8. What do the contents of David’s letter to Anna reveal about his character and his marriage? Discuss how the letter affects Anna’s faith in him and his handling of their abduction. In the long-term, how does the kidnapping change their relationship?

9. What does Shamil’s admission that he would not mind living the rest of his life in a “state of war” tell us about him? How does losing his eldest son Jamaleldin and then the Caucasian War change him? Are the changes positive? Explain your answer.

10. On page 74, Natasha says about herself “I was and had always been a coward.” How do you feel about this interpretation of her? Were you surprised by this admission and do you agree with her? Has there ever been a time in your life that you felt you were a coward? Explain your answers.

11. Was Oz unfairly targeted for sympathizing with Islam or was he just expressing curiosity and pride in being a descendant of Imam Shamil? Explain your answer. What do you think of Oz’s decision to leave university and move to Cardiff? How would you have handled the situation if you were Oz?

12. Discuss the significance of Sheik Jamal el-din. What is his role in the story?

13. Discuss the author’s decision to tell the story from a dual timeline. Was this an effective way to tell the story? Did it help you to feel closer to the characters? Why or why not?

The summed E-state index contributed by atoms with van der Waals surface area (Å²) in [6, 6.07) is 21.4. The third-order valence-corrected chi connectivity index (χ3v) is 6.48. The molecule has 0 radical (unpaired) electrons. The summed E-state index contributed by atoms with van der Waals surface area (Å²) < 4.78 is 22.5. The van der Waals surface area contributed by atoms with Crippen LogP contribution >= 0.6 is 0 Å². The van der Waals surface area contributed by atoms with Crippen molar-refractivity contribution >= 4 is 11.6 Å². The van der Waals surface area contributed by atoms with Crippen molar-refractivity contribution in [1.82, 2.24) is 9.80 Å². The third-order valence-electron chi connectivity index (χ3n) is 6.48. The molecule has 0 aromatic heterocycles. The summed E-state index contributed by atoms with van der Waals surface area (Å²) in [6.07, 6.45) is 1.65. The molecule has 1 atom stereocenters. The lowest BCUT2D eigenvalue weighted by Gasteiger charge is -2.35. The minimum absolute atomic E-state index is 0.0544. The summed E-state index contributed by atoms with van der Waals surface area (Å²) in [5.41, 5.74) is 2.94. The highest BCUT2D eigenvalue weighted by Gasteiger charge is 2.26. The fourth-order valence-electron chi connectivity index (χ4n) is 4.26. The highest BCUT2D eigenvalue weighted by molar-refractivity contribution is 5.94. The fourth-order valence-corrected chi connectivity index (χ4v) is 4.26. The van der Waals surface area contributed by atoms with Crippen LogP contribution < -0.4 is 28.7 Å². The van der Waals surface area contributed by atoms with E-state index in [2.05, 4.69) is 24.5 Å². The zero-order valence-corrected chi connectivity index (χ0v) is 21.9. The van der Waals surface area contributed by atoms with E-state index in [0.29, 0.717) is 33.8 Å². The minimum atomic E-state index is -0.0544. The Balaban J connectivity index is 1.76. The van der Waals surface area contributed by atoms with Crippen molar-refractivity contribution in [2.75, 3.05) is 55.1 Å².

14. What affect does Anna’s arrival have on Shamil and his household? Compare and contrast her relationship with Zeidat, Chuanat, and Ameena. Discuss the role family plays in the novel. How is family defined, and what is its significance?

15. What does Natasha discover about herself when she returns to the Sudan for her father’s funeral? What is her greatest challenge there? How are her memories transformed by her visit? Does she come to regret the shame she felt toward her father and his religion? Explain your answer.

16. Imam Shamil is a real historical figure who fought in the Caucasian War. Does knowing this affect the way you read the novel? What are some of the pleasures and drawbacks of reading historical novels?

17. The novel opens with a quote from Steppenwolf by Hermann Hesse: ” . . . we have to grope our way through so much filth and rubbish in order to reach home! And we have no one to show us the way. Homesickness is our only guide.” How is this sentiment explored throughout the novel? Discuss how each character defines home. Is home always an actual place or can it also be spiritual? Why or why not? How does the loss of Jamaleldin’s homeland change him? Discuss the similarities between Natasha and Jamaleldin. Both are displaced and in search of a place to belong, do either of them find that in the end? Explain your answer.

Suggestions for Further Reading:
Finding Nouf by Zoë Ferraris
LaRose by Louise Erdrich
A Curse on Dostoevsky by Atiq Rahimi, Polly McLean (Translator)
In the Land of Armadillos: Stories by Helen Maryles Shankman
The Alaskan Laundry by Brendan Jones
Hadji Murat by Leo Tolstoy
Hunters in the Dark: A Novel by Lawrence Osborne
Youngblood: A Novel by Matt Gallagher